Inmates serving various jail sentences for “violent extremism” in Nigeria have now shown great interest in Western Education, Vanguard has learned.
Many of the inmates who are in jail as a result of their activities and membership of the Boko Haram terrorist sect have also embraced vocational studies while behind bars.
Loosely translated, the term Boko Haram means ‘Western Education is sin”, and sect members have often launched an attack on educational institutions, with the April 2014 kidnapping of scores of schoolgirls in Chibok, Borno state and the killing of schoolboys in Buni Yadi, Yobe state generating global outcry.
At a three-day de-radicalization programme organized by the Nigerian Prisons Service NPS with support from the European Union, Controller General of Prisons, CGP Ja’afaru Ahmed said no fewer than 157 of such inmates have sat for the West African Examination Council WAEC while some are also processing their admissions to the National Open University of Nigeria NOUN.
According to him, “Our dear country has unfortunately been plagued with various forms of security challenges; the most worrisome being the Boko Haram elements.
The Federal Government in its commitment to protect the lives and properties of citizens being one of the cardinal objectives of governance has deployed numerous strategies to tame the scourge.
Although the crisis is not over, it is gladdening to see steady progress, especially in deradicalizing violent extremists.
“The Nigerian Prisons Service has since assumed the onerous task of leading the de-radicalization programme.
This programme is not entirely a strange approach, considering the Service’s mandate of reforming, rehabilitating and reintegrating deviants into the society.
De-radicalization as an approach has turned out to be a great window of hope in the midst of devastating circumstances, ensuring that violent extreme offenders desist from their unpatriotic activities using counter-narratives to change their ideologies.
“It is important to state that the Service has recorded a significant breakthrough in changing the mindset of the extremists as about 157 of them in our custody have not only embraced formal education but many sat for the WAEC examination with impressive grades.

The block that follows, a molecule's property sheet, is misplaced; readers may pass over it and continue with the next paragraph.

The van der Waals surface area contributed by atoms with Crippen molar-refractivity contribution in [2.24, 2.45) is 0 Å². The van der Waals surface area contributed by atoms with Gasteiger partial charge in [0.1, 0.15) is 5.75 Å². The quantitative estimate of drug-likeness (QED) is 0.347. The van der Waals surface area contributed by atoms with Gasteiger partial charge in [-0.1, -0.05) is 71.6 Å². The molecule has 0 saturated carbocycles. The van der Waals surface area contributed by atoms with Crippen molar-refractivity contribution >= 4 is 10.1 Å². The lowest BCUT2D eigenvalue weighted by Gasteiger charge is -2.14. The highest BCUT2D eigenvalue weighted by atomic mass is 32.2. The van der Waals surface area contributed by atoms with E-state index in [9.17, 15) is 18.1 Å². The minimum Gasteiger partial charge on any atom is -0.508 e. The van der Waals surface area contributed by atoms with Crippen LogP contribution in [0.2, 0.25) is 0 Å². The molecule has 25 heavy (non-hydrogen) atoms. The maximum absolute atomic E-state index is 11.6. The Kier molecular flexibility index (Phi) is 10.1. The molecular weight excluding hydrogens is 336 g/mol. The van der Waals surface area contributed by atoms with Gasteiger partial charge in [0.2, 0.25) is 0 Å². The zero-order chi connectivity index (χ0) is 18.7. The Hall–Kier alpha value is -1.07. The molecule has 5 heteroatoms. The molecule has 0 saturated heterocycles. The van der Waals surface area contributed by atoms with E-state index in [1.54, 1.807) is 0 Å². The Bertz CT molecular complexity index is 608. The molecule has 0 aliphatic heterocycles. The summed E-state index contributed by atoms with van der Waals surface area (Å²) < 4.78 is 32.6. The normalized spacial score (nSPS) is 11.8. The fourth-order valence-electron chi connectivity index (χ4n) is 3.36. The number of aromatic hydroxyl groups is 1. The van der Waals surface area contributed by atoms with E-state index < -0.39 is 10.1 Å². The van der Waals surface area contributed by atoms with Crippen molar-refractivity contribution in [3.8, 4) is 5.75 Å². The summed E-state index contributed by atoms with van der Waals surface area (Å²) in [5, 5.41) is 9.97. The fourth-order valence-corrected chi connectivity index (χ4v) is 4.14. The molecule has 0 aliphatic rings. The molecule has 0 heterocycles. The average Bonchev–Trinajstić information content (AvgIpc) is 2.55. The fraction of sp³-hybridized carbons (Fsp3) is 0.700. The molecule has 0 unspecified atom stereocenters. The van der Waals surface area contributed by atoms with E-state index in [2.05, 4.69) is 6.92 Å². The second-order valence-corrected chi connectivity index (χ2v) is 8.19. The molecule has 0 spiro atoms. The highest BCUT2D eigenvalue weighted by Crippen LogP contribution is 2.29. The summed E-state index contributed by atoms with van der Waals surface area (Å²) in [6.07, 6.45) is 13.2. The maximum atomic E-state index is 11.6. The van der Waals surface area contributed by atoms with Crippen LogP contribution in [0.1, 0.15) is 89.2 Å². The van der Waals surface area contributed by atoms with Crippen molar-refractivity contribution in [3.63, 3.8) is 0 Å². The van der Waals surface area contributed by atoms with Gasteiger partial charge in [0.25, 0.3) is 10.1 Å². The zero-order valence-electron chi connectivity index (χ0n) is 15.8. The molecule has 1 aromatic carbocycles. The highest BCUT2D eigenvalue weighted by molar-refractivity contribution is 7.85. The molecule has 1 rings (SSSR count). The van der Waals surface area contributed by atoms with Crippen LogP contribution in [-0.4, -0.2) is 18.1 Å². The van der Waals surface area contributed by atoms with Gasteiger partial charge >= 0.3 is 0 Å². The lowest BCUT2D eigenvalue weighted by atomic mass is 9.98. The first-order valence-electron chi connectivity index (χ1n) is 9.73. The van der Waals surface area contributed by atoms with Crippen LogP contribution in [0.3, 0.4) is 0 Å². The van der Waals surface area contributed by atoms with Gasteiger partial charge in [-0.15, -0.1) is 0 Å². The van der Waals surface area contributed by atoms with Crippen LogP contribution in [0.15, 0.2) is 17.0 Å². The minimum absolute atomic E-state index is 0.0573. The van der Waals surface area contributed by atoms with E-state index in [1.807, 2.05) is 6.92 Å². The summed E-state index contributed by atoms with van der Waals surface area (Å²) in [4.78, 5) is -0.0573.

I am happy to say that three of them are now being processed for degree programmes in the National Open University of Nigeria NOUN”, he said. The CGP who was represented by the Deputy Controller General DCG (Covering Duties) in charge of Health and Social Welfare, Mrs Husseina Kori said the workshop was aimed at strengthening the Nigerian Prisons Service De-radicalization Programme.
The Prisons boss commended the European Union for providing both financial and technical support for the programme and urged participants to pay close attention to the presentations and discussions.
In his welcome address, Programme Manager of the Prisons De-radicalization initiative, Dr Ade Yusuf said the European Union had signed a Memorandum of Understanding MOU with Nigeria represented by the Prisons Service to provide technical support, materials and equipment as well as capacity building to the NPS De-radicalization programme, adding that the concept of de-radicalization in the management of Violent Extremism Offenders is relatively new.
“As NPS top management, we must be familiar with the issues surrounding violent extremism in Nigeria and current trends in the field of de-radicalization”.
Project Leader of the EU support to the Prisons Service, Mr Paul English in his goodwill message said the Service has pioneered a demanding but very important programme, saying there are lessons to be learned from the initiative.